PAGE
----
In terms of production most wealthy nations tend to establish Multi National Corporations (MNCs) which have branches in the less developed countries. These MNCs get to access factors of production cheaply but all the profits are channeled back to the mother countries. This leaves the less developed countries poor while the wealthy nations get richer and as a result the inequality between them is widened. In most developing countries privatization of industries is seen as a measure to improve the wage rates of workers and as a result narrow the income distribution gap between the poor and the rich. However this is not usually the case as privatization minimizes income inequality it broadens the wealth distribution inequality as property is owned by a few individuals.
Comments by scholars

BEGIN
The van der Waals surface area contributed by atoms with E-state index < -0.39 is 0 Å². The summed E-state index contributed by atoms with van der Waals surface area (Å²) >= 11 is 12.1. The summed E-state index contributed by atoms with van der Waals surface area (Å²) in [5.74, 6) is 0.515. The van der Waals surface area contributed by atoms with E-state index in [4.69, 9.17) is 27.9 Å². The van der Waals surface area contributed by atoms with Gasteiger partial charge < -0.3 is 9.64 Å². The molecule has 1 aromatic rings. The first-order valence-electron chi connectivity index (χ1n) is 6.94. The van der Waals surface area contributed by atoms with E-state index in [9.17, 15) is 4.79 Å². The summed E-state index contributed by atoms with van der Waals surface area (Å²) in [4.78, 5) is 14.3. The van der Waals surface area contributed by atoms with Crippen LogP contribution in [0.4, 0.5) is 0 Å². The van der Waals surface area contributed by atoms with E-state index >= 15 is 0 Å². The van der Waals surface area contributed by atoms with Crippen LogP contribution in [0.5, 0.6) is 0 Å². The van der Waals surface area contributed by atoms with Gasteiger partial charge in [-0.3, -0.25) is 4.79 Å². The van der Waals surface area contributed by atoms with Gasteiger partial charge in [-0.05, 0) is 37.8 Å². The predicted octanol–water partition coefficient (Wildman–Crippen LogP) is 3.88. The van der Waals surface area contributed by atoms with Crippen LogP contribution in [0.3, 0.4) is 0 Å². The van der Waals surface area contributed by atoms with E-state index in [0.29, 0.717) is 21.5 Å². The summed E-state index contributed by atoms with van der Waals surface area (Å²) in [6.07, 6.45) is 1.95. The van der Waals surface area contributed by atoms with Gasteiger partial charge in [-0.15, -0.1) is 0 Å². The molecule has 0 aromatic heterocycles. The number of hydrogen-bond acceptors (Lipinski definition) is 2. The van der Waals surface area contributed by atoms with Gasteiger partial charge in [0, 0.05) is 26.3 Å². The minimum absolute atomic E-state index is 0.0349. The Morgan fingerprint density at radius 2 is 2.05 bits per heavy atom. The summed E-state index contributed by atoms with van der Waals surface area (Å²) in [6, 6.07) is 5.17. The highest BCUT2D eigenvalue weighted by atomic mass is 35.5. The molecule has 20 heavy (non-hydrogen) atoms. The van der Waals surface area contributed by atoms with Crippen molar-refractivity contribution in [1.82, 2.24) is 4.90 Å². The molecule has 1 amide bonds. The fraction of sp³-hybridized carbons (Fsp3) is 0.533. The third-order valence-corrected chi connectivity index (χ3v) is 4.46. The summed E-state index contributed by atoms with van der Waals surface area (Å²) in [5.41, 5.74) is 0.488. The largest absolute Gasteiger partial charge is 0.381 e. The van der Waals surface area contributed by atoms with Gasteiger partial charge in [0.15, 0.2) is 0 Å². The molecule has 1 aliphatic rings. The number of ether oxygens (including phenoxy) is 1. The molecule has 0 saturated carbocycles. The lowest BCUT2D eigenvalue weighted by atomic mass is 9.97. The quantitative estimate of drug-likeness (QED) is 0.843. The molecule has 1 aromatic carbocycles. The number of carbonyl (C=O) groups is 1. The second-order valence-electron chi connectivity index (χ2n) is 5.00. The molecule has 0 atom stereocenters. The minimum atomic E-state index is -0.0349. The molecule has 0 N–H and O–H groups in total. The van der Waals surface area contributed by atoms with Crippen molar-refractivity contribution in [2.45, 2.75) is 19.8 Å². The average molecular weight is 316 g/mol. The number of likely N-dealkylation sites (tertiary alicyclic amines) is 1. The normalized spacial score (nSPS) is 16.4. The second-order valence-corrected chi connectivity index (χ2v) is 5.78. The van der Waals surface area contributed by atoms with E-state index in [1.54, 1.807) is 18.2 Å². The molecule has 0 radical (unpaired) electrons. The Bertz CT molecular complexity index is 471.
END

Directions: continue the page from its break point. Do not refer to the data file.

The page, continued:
This part of the research paper focuses on literature review of the works done by different scholars on the topic of globalization and its effects on inequality. Some of the articles reviewed include the works of Dollar and Kraay (2001)
Dollar and Kraay – Trade, Growth and Poverty
In their article Dollar and Kraay (2001) tried to argue a case for globalization as a main factor that has increased growth of many countries and lifted them out of poverty. Various critics of this study have come up with common points to argue against the globalization theory. The methodology used for measuring globalization and the countries involved in this activity affects the research findings. Some critics of Dollar and Kraay argue that they used subjective methods in their work and they might have aimed at drawing pro-globalization conclusions. Dollar and Kraay compared data from 100 countries and explained trade as a fraction of gross domestic product (GDP) increased by a large margin for the pro-globalizers compared to non-globalizes.